Web 2.5: Is it time we elected an Internet government?

Web 2.5: Is it time we elected an Internet government?

Summary: As I watched the BBC News last night after getting in from London, I saw riots in China with death tolls surpassing those of the 1989 Tiananmen Square tragedy. Mobile phones have "stopped working" and Internet access is "limited" in the area, according to the news reports.

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As I watched the BBC News last night after getting in from London, I saw riots in China with death tolls surpassing those of the 1989 Tiananmen Square tragedy. Mobile phones have "stopped working" and Internet access is "limited" in the area, according to the news reports.

The BBC are reporting that the Great Firewall of China - which limits certain websites, domains and networks - has limited access to Twitter, in an attempt to curb Chinese citizens from sharing their experiences to the wider world.

On a similar note, in Iran the diplomatic efforts to sustain order after the controversial presidential elections last month are slowly having effect. With the lifting of certain measures such as the restrictions on text messaging and Internet access, it appears (at least from the perspective of Western media) that things are returning to normal in the region.

Shappi Khorsandi, an Iranian comedian who became a British refuge "before it became popular" often runs with this running joke:

"The Iranian regime strongly advocates freedom of speech - there's just no freedom after you've spoken."

This isn't a soapbox to criticise Iran. As a nation, the people are beautiful, peaceful people who have been turned sour by a regime which oppresses the people -- as we have seen in recent times thanks to Iranians using citizen journalism and posting videos to YouTube. A similar perspective in China has been broadcast through user-submitted videos showing almost an embarrassment of their own nations and governments in their reactions and responses. These are citizens working against the law, facing imprisonment and inhumane punishments to stand up for their own in-built human rights - a genetic survival instinct kicking in.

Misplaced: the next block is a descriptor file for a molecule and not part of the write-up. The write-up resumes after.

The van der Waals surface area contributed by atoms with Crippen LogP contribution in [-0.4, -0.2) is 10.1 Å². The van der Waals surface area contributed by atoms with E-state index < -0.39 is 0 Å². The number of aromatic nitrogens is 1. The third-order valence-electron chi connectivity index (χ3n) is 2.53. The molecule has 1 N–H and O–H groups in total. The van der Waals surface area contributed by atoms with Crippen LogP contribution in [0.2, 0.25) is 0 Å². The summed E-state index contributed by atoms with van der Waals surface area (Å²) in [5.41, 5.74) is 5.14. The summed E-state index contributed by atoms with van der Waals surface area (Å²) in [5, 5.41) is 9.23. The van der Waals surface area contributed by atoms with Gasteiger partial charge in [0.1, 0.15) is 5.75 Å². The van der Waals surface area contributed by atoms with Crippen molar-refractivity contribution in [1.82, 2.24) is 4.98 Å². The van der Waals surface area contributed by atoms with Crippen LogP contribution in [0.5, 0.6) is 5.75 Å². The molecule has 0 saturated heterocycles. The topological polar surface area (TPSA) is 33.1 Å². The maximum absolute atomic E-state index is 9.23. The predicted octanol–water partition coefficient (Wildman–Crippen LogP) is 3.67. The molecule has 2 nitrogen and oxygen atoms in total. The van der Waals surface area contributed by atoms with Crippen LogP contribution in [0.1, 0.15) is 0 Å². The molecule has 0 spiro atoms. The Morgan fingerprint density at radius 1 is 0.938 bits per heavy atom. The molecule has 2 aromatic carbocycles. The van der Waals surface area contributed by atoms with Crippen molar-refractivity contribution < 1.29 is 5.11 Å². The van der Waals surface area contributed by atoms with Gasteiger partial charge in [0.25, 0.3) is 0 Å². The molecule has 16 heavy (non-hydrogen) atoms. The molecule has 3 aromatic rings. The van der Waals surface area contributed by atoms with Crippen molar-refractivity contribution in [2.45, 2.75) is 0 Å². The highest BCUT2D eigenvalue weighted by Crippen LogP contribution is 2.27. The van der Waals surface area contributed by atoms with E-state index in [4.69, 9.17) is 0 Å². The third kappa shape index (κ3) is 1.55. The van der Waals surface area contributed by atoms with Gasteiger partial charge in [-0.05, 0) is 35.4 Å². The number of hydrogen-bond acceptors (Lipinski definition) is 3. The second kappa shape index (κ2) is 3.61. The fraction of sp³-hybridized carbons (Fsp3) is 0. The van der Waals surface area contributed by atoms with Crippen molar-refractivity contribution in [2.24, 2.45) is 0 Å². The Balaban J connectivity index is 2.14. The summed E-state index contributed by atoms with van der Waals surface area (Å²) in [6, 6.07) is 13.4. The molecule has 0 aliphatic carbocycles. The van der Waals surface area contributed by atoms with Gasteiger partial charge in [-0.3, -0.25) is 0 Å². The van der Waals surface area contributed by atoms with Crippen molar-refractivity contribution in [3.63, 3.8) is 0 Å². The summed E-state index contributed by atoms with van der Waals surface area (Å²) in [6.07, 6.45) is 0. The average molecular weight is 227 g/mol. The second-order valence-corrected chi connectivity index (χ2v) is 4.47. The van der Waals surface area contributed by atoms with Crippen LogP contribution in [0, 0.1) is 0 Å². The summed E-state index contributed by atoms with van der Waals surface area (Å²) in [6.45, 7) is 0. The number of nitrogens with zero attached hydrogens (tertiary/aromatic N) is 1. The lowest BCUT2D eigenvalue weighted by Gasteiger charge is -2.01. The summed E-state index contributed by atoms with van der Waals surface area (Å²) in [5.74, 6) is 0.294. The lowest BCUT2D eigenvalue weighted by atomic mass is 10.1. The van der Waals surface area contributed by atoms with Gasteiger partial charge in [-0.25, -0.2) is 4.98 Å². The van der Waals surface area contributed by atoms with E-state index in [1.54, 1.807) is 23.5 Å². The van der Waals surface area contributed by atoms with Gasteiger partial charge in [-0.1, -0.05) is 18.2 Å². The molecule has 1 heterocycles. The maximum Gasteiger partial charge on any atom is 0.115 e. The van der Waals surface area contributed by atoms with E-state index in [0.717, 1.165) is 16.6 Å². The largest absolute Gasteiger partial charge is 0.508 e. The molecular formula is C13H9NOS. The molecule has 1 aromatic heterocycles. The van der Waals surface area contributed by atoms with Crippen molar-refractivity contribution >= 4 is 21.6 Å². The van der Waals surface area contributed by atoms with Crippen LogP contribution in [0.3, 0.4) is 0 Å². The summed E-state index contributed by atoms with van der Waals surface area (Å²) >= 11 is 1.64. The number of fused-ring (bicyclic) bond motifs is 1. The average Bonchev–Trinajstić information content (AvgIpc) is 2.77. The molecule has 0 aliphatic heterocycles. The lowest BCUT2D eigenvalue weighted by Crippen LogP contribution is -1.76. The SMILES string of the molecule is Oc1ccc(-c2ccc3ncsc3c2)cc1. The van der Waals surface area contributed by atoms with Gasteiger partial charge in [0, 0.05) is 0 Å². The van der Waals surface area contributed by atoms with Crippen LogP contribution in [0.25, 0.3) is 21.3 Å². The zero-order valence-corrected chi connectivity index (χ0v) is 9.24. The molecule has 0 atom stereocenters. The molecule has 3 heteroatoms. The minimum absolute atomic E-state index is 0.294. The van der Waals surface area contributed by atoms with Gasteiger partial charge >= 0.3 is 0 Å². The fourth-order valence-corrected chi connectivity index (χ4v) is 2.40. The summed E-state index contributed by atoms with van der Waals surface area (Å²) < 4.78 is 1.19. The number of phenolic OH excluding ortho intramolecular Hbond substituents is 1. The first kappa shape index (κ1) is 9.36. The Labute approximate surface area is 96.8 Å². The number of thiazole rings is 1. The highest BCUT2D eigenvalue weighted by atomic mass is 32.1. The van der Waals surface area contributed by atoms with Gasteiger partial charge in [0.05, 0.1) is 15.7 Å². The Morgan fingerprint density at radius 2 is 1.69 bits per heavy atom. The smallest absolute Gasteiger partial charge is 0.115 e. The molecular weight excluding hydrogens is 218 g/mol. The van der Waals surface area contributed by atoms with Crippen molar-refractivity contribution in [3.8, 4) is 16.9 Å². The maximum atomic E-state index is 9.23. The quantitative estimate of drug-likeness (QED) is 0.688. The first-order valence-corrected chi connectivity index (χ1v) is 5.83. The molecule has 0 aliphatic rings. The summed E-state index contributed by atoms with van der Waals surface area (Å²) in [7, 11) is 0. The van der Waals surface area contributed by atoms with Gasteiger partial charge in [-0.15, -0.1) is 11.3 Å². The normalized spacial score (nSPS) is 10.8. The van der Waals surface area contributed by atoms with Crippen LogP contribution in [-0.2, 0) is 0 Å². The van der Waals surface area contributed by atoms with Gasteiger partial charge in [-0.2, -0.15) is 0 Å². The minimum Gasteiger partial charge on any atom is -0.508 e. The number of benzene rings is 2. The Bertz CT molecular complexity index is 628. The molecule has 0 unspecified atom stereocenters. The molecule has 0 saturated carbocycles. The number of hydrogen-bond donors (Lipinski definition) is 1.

The Internet is being used as a means to support each individual's right to freedom of speech. The boundary of what is politically active speech and bordering hate speech is not clear. Nevertheless, it is generally considered the West's opinion that the Internet is used to express ourselves and our opinions. Other nations and cultures disagree. That is, however, their prerogative and we shouldn't necessarily criticise that.

This did get me thinking though...

Jason Hiner, editor-in-chief of ZDNet's sister site TechRepublic, is getting the hang of this. Using a democratic system, he is asking the readers to vote in a "President of the Internet" in a mock-election. Take this:

In online criminal investigations, the laws which govern some territories of the world differ greatly to those governing other territories. Take online child abuse imagery, or terrorist handbooks such as the "Anarchist's Cookbook"; searching for these online is illegal in the UK and US, whereas other countries permit these searches, often due to cultural differences.